Mojitos, cigars, and Andy Garcia. I thank Cuba for all these wonderful things. When it comes to choosing one movie to thank for showcasing him better than any other, that's not as easy to pin down. Luckily, I have literally days on end to do nothing but watch movies until I settle on a favorite. Things to Do in Denver When You're Dead was definitely a contender. But it's just a wee bit melancholy. Internal Affairs gave it a good run, but I'm not all that mad about Richard Gere. Night Falls on Manhattan is not a movie I have problems with. (James Gandolfini double bonus points!) And it's not shocking that Sidney Lumet picked Garcia as a leading man, considering how Lumet favored Al Pacino when he was younger as a leading man, given their strong facial resemblance. (again, both of them exactly my type.) But Manhattan, it's just not really a knockout of a flick.
Speaking of the Pacino-Garcia resemblance, and knockout flicks, it's easy to peg what should've been Garcia's immortal role -- Vincent Mancini-Corleone in The Godfather III. This film had the pedigree and star power, but, unfortunately, unlike its predecessors, it didn't have the tight script in its arsenal. As Sonny Corleone's illegitimate son Vincent, Garcia got to pull the best qualities from all three Corleone brothers. He had Michael's machinations, Sonny's temper, and Fredo's lovable sweetness.
And he looked smashing in a tux. But it's perhaps because of this mishmash of qualities that Vincent lacked focus. This lack of shaping wasn't a shortcoming of Garcia's performance, which earned him an Oscar nomination, as he managed to be both smoldering and romantic, alternately threatening and endearing, all while looking like the very definition of a movie star. It's just that this movie had some fundamental problems. So although it's still more than watchable and a worthwhile entry into Coppola's canon, if for nothing else than the beautiful look of the film, it's really not worthy of the first two installments and it can't be considered the apex of Garcia's career, because he, unfortunately, has some major screen time devoted to the structural problems. And that's all I have to say about that, since I'm being nice and not scathing.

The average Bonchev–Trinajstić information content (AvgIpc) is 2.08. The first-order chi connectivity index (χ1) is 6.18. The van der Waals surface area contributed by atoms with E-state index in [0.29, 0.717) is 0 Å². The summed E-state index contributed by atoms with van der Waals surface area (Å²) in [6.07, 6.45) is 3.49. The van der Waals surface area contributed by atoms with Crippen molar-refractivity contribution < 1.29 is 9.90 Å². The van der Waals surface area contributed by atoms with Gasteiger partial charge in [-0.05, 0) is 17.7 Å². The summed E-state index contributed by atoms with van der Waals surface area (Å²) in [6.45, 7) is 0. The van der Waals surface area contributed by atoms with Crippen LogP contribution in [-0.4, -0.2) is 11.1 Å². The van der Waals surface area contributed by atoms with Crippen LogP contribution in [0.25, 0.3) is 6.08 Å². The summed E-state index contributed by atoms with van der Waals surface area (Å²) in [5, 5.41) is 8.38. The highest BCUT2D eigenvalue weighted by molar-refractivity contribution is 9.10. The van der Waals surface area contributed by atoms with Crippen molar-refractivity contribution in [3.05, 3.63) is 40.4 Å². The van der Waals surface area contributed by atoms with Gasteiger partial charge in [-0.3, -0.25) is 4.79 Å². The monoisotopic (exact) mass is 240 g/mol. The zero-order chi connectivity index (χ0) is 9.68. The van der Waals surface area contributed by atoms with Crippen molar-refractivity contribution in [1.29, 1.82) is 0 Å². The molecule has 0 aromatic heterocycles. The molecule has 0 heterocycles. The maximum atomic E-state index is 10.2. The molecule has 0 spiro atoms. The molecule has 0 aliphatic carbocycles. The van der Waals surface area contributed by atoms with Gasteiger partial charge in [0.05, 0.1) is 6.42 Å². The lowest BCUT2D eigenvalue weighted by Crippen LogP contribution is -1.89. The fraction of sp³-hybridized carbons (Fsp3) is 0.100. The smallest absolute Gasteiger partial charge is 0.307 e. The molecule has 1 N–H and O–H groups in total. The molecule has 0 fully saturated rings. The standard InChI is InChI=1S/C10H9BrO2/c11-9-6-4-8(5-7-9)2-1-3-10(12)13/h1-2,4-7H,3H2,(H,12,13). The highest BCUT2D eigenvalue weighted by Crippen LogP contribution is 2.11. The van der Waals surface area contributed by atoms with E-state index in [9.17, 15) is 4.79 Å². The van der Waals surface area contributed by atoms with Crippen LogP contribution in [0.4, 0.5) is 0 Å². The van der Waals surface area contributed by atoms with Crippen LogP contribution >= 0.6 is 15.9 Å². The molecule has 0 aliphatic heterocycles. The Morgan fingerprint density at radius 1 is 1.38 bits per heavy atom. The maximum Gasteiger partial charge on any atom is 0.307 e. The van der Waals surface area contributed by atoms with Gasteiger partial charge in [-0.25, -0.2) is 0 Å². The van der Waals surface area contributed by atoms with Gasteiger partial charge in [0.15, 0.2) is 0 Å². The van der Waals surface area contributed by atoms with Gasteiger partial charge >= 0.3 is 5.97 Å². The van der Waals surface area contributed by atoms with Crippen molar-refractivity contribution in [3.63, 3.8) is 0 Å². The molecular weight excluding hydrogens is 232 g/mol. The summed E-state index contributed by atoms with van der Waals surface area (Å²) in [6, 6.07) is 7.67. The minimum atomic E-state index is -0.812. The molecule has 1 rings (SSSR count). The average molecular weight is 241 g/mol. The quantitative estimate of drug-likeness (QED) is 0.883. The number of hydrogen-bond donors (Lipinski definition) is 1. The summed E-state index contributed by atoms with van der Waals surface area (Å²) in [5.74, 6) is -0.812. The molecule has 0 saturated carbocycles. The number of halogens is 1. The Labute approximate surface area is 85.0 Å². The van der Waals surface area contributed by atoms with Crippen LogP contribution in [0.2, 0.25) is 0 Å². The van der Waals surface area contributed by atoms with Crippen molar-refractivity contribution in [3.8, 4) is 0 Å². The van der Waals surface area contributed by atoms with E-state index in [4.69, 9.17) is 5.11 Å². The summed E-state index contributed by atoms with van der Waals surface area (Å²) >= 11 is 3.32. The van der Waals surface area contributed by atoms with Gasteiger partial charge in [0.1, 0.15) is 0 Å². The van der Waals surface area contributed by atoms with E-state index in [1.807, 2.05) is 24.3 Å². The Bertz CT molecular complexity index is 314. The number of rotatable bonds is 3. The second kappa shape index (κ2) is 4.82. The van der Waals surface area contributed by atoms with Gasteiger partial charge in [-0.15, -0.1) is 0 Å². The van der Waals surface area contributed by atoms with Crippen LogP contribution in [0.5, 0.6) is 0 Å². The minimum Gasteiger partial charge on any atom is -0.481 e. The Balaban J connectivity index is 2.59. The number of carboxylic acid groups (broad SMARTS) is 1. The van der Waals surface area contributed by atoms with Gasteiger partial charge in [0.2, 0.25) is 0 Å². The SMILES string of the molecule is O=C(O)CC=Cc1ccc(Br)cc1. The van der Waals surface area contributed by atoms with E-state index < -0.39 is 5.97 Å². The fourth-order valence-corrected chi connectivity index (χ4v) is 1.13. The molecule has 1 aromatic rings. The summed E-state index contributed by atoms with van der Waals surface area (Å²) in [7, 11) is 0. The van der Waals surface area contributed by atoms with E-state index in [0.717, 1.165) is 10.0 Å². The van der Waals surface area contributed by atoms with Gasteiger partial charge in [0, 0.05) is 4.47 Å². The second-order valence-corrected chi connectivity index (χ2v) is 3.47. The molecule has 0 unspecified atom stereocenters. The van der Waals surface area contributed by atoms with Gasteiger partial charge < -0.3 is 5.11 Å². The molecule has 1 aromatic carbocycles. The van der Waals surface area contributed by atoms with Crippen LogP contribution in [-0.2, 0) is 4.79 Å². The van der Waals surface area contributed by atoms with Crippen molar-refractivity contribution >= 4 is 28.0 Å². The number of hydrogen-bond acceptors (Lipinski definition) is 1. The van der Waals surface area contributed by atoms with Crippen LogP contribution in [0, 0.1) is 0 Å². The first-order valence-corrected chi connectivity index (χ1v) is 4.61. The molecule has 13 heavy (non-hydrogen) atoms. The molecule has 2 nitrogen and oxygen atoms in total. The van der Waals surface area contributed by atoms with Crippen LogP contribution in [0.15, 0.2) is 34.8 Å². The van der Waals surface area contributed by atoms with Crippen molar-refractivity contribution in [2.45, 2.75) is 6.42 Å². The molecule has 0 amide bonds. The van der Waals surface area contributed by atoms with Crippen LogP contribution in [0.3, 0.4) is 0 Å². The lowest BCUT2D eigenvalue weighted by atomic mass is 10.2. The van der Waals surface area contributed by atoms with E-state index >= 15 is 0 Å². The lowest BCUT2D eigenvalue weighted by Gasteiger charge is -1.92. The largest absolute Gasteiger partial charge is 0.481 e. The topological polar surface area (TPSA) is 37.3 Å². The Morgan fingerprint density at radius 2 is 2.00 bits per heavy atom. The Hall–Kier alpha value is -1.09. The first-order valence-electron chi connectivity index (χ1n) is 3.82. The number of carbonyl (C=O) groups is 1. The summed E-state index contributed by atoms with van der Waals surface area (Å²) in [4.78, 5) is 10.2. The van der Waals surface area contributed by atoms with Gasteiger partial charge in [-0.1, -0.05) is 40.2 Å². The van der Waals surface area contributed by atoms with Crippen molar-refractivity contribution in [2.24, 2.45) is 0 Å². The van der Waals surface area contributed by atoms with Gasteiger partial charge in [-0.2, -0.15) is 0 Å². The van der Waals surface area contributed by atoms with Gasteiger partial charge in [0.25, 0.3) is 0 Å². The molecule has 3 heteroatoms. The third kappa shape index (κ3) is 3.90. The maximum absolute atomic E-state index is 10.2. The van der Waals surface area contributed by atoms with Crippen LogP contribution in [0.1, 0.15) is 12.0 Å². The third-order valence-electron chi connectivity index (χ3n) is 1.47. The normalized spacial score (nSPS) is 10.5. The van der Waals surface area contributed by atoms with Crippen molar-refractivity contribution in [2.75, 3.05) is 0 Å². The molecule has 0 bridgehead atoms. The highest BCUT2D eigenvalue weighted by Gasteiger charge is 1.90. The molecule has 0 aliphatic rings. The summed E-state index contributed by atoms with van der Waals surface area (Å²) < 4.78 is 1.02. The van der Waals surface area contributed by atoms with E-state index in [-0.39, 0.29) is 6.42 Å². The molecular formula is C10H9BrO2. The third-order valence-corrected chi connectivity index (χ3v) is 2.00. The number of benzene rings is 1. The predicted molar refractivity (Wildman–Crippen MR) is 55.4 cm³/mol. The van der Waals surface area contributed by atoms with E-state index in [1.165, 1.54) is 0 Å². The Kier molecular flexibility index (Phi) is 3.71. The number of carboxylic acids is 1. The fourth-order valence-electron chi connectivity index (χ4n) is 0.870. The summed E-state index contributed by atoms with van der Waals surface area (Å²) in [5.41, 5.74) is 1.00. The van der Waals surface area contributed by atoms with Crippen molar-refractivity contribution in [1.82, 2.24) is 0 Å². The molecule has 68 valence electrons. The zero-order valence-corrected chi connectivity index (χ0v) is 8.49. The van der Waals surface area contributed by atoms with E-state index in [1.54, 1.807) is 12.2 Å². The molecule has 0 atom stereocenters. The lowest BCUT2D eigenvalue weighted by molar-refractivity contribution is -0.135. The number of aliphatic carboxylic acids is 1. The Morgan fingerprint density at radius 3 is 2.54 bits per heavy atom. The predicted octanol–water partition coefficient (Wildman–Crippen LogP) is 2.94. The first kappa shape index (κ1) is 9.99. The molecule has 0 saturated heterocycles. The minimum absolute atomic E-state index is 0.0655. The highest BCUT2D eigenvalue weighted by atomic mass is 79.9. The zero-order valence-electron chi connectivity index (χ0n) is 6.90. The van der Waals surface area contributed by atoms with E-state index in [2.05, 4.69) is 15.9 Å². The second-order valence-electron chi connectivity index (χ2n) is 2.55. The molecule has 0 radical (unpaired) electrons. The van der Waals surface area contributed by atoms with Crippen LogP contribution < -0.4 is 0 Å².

So instead, for me, it's a much more simple character -- in an equally visually stunning movie -- that finally gave Garcia an iconic turn. Littered with enough stars at its disposal to make even Ari Gold blush, it was 2001's Ocean's Eleven where Garcia got to turn up his wattage, and, for my money, outshine everyone else. Why? Simple. It's a fun movie, and no one, no one on that screen was having more fun than Andy.
As the classy-but-nasty casino owner Terry Benedict, Andy got to condescend to Clooney and romance Roberts with a coldly calculating elan. He wasn't one of these sympathetic villains. He was a good, old-fashioned villain, snide and sly, finally getting his comeuppance.
I will admit that I have very fond personal memories of this flick, as I actually lived in Vegas when it was filming. And, being young and mostly drunk, I spent a lot of time stalking the Ocean's cast, generally to little success. But one day at the Bellagio, I happened to luck out, and, from a roped off area at the Fontana Bar, I got to watch as Andy Garcia and Julia Roberts filmed a re-shoot of their kiss-off elevator scene. It was awesome. Dazzling.
And even as the charm of this Ocean's franchise sort of faded, Andy's Terry Benedict kept the funny coming, along with the snarky laughs. And so it's fitting that Al Pacino joined him as a nemesis for the final installment in Thirteen. In The Godfather, it was still ultimately all about Al Pacino's Michael Corleone, not Andy's Vincent. But this time around, in the Ocean's world, Andy's Terry Benedict, he may have gotten the shaft from Danny Ocean once again> But Andy, in this movie, I think he finally got the best of old Al Pacino.